15. Hmmm, looking at parts fiches for the MGS-01 and comparing to the V11, they appear to have the same oil pump and the same relief valve: MGS-01 https://www.af1racing.com/store/ProdImages/st3/GU076.pdf V11 https://www.af1racing.com/store/ProdImages/st3/GU016.pdf Higher oil pressure has been touted as one of the benefits of upgrading to the Caruso oil pump. MartyNZ countered that higher oil pressure would just result in the relief valve dumping the oil in the sump. Thereby negating the alleged benefit of higher oil pressure from the pump.
  16. So now the question begs.... can the relief valve from the MGS-01 be fitted to the V11 (assuming it would be designed to work with higher oil pressures from a higher capacity pump) ?
  17. This (among other things you wrote) is a very good insight. Thanks for posting.
  18. Yes, you did, thank you. I was addressing your unsolicited pontification on the topic of Quality.
  19. lol, looks like someone has been reading Zen and the Art of Motorcycle Maintenance, perhaps taking it a little too closely to heart. As I said up thread, I understand the value of better engineered parts. There is such thing as "gilding the lily" though. Quality for quality's sake is nice, but personally I'm more pragmatic than that. I want performance or longevity improvements for my money. I'ld happily plunk down the cash for an oil pump hand whittled by Leonardo Da Vinci, raised from the the dead, crafted lovingly from a solid block of platinum, but only if there was an actual measurable benefit for it. But if the stock Guzzi pump does the same job, despite being uglier or less refined, then it's staying. I'll spend my money on something else. Like a nice paint job.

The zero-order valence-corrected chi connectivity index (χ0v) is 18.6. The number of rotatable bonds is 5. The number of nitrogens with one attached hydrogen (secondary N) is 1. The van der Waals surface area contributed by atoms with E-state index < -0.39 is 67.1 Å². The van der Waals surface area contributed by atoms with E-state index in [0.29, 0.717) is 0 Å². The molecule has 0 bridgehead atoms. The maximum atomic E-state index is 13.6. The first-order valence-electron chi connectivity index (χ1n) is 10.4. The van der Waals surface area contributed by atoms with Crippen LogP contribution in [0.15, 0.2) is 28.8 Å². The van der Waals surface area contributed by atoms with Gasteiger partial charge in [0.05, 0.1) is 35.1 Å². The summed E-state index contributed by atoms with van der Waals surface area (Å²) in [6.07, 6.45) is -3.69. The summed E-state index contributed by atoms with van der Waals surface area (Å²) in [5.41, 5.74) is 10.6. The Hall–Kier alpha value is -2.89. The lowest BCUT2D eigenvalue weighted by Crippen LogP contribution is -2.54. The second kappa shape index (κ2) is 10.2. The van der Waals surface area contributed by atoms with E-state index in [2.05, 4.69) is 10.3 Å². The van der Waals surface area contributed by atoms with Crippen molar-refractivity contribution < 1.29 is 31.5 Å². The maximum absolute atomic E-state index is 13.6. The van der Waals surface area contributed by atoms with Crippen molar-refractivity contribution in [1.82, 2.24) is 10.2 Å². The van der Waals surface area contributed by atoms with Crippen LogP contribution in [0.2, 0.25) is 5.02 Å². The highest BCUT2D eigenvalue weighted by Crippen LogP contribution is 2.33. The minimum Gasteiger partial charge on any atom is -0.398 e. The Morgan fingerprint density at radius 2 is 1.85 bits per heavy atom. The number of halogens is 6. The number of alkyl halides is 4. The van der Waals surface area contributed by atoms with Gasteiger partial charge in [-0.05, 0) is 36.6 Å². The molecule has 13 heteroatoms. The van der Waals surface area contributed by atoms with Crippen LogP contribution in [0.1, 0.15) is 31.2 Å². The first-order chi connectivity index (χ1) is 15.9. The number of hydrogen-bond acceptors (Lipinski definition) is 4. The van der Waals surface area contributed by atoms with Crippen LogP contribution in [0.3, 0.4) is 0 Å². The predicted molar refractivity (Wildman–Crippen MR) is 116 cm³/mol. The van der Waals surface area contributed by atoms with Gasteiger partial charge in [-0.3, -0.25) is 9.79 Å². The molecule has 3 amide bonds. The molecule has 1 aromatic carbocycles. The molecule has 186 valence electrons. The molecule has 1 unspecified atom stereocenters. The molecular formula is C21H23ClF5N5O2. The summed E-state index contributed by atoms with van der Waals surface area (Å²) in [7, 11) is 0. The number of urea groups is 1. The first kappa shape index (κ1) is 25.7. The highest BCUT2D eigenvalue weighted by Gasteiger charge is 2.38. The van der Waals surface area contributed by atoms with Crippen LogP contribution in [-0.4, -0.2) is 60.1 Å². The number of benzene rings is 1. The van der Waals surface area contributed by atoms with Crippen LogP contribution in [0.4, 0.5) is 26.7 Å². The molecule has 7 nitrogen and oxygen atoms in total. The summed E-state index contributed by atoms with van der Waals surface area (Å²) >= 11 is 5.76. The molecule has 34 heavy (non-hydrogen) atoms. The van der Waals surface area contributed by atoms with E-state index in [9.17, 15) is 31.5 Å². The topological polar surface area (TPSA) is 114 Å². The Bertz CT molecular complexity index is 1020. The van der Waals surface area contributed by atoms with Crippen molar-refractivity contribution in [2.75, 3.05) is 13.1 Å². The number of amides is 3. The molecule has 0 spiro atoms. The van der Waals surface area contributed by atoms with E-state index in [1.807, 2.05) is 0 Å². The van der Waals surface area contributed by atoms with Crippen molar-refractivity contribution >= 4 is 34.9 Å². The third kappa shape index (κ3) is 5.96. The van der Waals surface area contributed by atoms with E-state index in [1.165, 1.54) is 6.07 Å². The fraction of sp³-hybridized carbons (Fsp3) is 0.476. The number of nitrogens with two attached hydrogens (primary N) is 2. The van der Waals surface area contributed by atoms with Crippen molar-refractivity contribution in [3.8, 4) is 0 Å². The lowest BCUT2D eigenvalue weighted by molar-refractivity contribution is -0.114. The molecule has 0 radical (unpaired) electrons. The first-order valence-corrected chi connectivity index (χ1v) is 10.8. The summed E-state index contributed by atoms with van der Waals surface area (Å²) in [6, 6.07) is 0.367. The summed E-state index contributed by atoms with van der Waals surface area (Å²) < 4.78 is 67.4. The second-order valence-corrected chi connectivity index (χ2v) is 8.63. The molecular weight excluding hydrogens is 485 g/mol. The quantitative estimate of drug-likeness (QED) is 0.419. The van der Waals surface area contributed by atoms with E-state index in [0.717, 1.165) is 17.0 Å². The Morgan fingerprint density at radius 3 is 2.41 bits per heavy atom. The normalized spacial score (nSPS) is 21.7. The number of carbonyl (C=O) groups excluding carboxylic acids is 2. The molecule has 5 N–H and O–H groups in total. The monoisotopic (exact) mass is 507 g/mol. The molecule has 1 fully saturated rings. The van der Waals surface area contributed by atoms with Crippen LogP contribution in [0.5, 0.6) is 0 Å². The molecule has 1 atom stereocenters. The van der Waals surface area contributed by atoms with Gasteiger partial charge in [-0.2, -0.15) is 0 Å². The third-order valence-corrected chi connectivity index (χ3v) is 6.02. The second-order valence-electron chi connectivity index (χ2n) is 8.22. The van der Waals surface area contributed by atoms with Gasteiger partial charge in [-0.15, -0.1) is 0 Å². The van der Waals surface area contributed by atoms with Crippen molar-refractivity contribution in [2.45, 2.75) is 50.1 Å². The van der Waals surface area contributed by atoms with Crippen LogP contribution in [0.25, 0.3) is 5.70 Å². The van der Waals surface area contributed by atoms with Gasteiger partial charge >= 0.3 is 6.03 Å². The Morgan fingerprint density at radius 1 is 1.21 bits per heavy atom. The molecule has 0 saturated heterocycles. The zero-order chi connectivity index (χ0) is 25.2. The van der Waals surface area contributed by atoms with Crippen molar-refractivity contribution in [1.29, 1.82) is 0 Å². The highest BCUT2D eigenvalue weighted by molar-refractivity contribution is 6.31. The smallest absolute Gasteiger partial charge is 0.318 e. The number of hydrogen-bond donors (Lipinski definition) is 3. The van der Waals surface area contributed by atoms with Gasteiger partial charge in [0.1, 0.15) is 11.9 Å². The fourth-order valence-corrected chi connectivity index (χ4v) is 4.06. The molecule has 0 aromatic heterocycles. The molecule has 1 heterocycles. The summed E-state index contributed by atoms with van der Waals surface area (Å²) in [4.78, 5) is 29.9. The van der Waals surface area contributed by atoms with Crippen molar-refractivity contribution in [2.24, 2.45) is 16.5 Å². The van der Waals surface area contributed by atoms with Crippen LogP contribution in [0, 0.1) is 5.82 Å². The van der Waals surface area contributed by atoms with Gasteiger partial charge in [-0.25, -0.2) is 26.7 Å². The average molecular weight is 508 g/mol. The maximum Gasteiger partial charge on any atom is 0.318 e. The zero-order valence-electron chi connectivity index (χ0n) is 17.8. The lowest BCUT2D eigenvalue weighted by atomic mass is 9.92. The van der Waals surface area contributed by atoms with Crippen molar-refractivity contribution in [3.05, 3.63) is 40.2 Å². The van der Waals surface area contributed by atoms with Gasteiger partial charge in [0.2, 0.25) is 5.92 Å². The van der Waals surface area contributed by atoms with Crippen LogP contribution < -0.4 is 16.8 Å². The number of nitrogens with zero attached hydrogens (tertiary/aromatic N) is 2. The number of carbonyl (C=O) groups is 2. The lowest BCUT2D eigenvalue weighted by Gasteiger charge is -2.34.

20. you should totally do that
  21. sp838

    IMG_3134.mp4

    thank you! 🙏 still a few things to improve on, but she's definitely a peach.
  22. I'm still unclear as to what this pump does differently or better than the stock one. I have a set of the Caruso wheels, am planning on doing the swap at the end of the season. I understand the value of better engineered stuff, but "better engineered" has by definition a set of criteria and metrics by which you can say it is better. So other than the craftsmanship that went into making it, what does this pump do better than the stock one? Is it longer lasting before it wears out? Does it pump more oil? The difference in idler gear, for instance, what is the benefit of that?